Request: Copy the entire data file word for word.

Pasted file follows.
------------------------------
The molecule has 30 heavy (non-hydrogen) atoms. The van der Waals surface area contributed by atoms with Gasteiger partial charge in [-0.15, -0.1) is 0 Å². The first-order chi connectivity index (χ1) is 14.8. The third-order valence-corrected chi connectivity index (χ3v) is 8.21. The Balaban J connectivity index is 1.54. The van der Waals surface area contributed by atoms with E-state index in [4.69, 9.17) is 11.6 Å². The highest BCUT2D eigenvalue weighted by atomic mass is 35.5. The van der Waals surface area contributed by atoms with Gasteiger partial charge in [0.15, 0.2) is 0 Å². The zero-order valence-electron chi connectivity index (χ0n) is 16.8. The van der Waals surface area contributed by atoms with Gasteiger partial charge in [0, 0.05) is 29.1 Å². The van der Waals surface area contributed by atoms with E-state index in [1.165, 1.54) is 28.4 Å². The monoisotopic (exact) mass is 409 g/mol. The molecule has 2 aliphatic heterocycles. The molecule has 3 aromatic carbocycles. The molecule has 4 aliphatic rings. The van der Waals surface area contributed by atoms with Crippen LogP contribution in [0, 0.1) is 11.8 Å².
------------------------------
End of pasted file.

The molecule has 30 heavy (non-hydrogen) atoms. The van der Waals surface area contributed by atoms with Gasteiger partial charge in [-0.15, -0.1) is 0 Å². The first-order chi connectivity index (χ1) is 14.8. The third-order valence-corrected chi connectivity index (χ3v) is 8.21. The Balaban J connectivity index is 1.54. The van der Waals surface area contributed by atoms with E-state index in [4.69, 9.17) is 11.6 Å². The highest BCUT2D eigenvalue weighted by atomic mass is 35.5. The van der Waals surface area contributed by atoms with Gasteiger partial charge in [0.15, 0.2) is 0 Å². The zero-order valence-electron chi connectivity index (χ0n) is 16.8. The van der Waals surface area contributed by atoms with Gasteiger partial charge in [0, 0.05) is 29.1 Å². The van der Waals surface area contributed by atoms with E-state index in [1.165, 1.54) is 28.4 Å². The monoisotopic (exact) mass is 409 g/mol. The molecule has 2 aliphatic heterocycles. The molecule has 3 aromatic carbocycles. The molecule has 4 aliphatic rings. The van der Waals surface area contributed by atoms with Crippen LogP contribution in [0, 0.1) is 11.8 Å².